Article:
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Bosnia and Herzegovina's declaration of sovereignty in October 1991, was followed by a referendum for independence from the former Yugoslavia in February 1992. The Bosnian Serbs - supported by neighboring Serbia - responded with armed resistance aimed at partitioning the republic along ethnic lines and joining Serb-held areas to form a "greater Serbia." In March 1994, Bosniaks and Croats reduced the number of warring factions from three to two by signing an agreement creating a joint Bosniak/Croat Federation of Bosnia and Herzegovina. On 21 November 1995, in Dayton, Ohio, the warring parties signed a peace agreement that brought to a halt the three years of interethnic civil strife (the final agreement was signed in Paris on 14 December 1995). The Dayton Agreement retained Bosnia and Herzegovina's international boundaries and created a joint multi-ethnic and democratic government. This national government is charged with conducting foreign, economic, and fiscal policy. Also recognized was a second tier of government comprised of two entities roughly equal in size: the Bosniak/Croat Federation of Bosnia and Herzegovina and the Bosnian Serb-led Republika Srpska (RS). The Federation and RS governments are charged with overseeing internal functions. In 1995-96, a NATO-led international peacekeeping force (IFOR) of 60,000 troops served in Bosnia to implement and monitor the military aspects of the agreement. IFOR was succeeded by a smaller, NATO-led Stabilization Force (SFOR) whose mission is to deter renewed hostilities. SFOR remains in place at a level of approximately 21,000 troops.

Update No: 058

The new policy of the Bush Administration in the wake of 9:11 is now clear and could have a profound effect on Bosnia. The US should intervene in troubled countries as the Clinton Administration did with decisive success to end the republic's 1992-95 civil war, but it should then disengage, leaving others, notably the Europeans, to do the peace-keeping and the bulk of the financial assistance.
This is the opposite of the previous strategy, largely forged by Richard Holbrooke, the US negotiator of the Dayton Agreement, who is married to an Hungarian. She doubtless persuaded him to keep the US engaged, which is what happened in the post-1995 period
Some five years after deploying 32,000 troops in Bosnia to keep Serbians, Croatians and Bosnian Muslims from fighting each other, there are still 18,000 international troops on the ground in Bosnia-Herzegovina. Few doubt that without them the fragile peace could well crumble into discord and dissension again.
Bosnia is still a very divided country, ethnic animosities that brought 200,000 deaths and created millions of refugees are just below the surface. The international aid workers and officials on the ground are convinced that the troops are still needed to keep a lid on things and to buy more time to create a valid civil society. That is becoming more difficult to persuade the Americans of, keen to devote more attention and troops to the anti-terrorist campaign.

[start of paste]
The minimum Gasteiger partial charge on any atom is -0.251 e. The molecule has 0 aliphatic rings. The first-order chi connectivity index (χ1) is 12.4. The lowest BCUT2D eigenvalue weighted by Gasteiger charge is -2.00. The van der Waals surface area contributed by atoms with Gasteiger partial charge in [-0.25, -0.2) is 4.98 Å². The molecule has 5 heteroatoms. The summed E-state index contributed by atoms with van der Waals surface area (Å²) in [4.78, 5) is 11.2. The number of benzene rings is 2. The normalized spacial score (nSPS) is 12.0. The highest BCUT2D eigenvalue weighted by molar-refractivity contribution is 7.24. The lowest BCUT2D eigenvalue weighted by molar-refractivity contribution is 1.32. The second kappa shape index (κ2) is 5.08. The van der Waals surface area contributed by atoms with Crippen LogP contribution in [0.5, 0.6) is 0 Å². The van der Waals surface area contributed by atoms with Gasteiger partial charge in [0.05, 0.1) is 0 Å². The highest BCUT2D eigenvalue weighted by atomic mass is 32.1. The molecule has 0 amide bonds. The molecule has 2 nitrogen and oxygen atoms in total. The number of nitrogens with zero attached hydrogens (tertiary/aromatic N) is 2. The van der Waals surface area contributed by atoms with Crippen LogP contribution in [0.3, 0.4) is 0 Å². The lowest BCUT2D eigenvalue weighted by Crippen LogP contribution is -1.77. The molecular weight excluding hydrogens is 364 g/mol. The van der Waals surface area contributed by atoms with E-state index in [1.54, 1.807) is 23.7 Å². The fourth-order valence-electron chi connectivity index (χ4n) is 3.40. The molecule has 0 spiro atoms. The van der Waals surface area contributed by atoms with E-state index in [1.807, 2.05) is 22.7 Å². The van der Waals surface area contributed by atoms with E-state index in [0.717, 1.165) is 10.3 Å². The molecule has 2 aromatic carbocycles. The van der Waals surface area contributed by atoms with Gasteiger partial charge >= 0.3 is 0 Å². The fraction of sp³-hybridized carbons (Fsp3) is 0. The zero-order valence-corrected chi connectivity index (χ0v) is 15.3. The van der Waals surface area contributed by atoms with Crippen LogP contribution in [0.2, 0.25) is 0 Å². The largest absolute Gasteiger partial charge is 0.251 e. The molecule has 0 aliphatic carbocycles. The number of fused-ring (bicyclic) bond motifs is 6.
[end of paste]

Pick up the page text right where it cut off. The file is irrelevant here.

Donald Rumsfeld, US defence secretary, said in mid December that the troops should be reduced by a third in 2002; doubtless he had in mind that many of those going should be among the 3,500 American troops. The Bosnia Mission, he told a NATO meeting, was straining the US and others "when they face growing demands from critical missions in the war on terrorism."
A new division of labour can be expected in which the Americans are the peace- makers and the Europeans are the peace-keepers and nation-builders, as in Afghanistan. This is likely to involve fewer troops in all, who will act as a centralised force ready to be transported at a moment's notice, if trouble brews up. It will in all likelihood involve less aid too. There will be many in the aid movement who think this will be no bad thing. The US$5bn extended to Bosnia since 1995 has often found its way into the wrong hands.
There is no longer any need to bribe the Bosnians to stay together. "In Bosnia four years of fighting led to a kind of exhaustion and realisation on all sides that war is not going to help them," says Wolfgang Petritsch., the International High Representative in Sarajevo, the top international official in the Balkans, The Afghan developments have massively underscored that.
But Mr Petritsch warns strongly against pulling out forces too soon in Bosnia, The troops are still needed to rebuild the country, ravaged by war. Petritsch and his colleagues are trying to create an independent judiciary and a legal framework for economic development, including clear rules on the recovery of property by refugees.
What the Bosnians need to do to keep the West interested is to set up legislation to attract foreign investment; not least because this is where the Americans could come back in force again. A new law on foreign investments was passed in the federation's lower house in late December, already adopted in the upper house. But it will take time to assess its full significance.

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Bosnian Serb energy minister announces plans to increase electricity generation